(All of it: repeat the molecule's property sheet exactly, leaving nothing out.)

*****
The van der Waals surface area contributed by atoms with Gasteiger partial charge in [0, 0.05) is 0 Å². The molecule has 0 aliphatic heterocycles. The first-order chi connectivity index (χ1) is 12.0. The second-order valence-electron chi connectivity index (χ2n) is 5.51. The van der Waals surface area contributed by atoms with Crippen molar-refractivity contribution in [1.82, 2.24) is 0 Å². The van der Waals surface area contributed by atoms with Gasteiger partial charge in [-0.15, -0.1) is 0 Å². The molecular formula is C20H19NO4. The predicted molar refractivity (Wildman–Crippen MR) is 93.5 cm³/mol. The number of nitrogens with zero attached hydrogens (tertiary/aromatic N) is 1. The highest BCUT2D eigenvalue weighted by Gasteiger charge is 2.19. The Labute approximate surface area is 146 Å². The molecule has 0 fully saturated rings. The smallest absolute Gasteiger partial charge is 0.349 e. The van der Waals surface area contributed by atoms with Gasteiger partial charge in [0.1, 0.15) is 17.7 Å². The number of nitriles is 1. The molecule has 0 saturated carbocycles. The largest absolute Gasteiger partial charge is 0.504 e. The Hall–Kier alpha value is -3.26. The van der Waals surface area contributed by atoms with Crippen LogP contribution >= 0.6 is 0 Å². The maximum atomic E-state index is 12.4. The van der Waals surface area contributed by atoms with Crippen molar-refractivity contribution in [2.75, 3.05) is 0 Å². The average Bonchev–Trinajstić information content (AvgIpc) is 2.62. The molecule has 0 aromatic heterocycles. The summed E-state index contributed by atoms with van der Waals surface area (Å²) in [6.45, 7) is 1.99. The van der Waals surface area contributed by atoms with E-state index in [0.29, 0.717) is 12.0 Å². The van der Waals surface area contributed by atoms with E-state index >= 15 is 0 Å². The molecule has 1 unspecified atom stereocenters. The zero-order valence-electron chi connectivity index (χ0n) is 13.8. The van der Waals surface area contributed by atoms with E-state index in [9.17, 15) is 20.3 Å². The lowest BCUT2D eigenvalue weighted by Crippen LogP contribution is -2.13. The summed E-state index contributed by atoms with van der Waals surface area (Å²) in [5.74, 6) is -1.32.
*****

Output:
The van der Waals surface area contributed by atoms with Gasteiger partial charge in [0, 0.05) is 0 Å². The molecule has 0 aliphatic heterocycles. The first-order chi connectivity index (χ1) is 12.0. The second-order valence-electron chi connectivity index (χ2n) is 5.51. The van der Waals surface area contributed by atoms with Crippen molar-refractivity contribution in [1.82, 2.24) is 0 Å². The van der Waals surface area contributed by atoms with Gasteiger partial charge in [-0.15, -0.1) is 0 Å². The molecular formula is C20H19NO4. The predicted molar refractivity (Wildman–Crippen MR) is 93.5 cm³/mol. The number of nitrogens with zero attached hydrogens (tertiary/aromatic N) is 1. The highest BCUT2D eigenvalue weighted by Gasteiger charge is 2.19. The Labute approximate surface area is 146 Å². The molecule has 0 fully saturated rings. The smallest absolute Gasteiger partial charge is 0.349 e. The van der Waals surface area contributed by atoms with Gasteiger partial charge in [0.1, 0.15) is 17.7 Å². The number of nitriles is 1. The molecule has 0 saturated carbocycles. The largest absolute Gasteiger partial charge is 0.504 e. The Hall–Kier alpha value is -3.26. The van der Waals surface area contributed by atoms with Crippen LogP contribution >= 0.6 is 0 Å². The maximum atomic E-state index is 12.4. The van der Waals surface area contributed by atoms with Crippen molar-refractivity contribution in [2.75, 3.05) is 0 Å². The average Bonchev–Trinajstić information content (AvgIpc) is 2.62. The molecule has 0 aromatic heterocycles. The summed E-state index contributed by atoms with van der Waals surface area (Å²) in [6.45, 7) is 1.99. The van der Waals surface area contributed by atoms with E-state index in [0.29, 0.717) is 12.0 Å². The van der Waals surface area contributed by atoms with E-state index >= 15 is 0 Å². The molecule has 1 unspecified atom stereocenters. The zero-order valence-electron chi connectivity index (χ0n) is 13.8. The van der Waals surface area contributed by atoms with E-state index in [9.17, 15) is 20.3 Å². The lowest BCUT2D eigenvalue weighted by Crippen LogP contribution is -2.13. The summed E-state index contributed by atoms with van der Waals surface area (Å²) in [5.74, 6) is -1.32.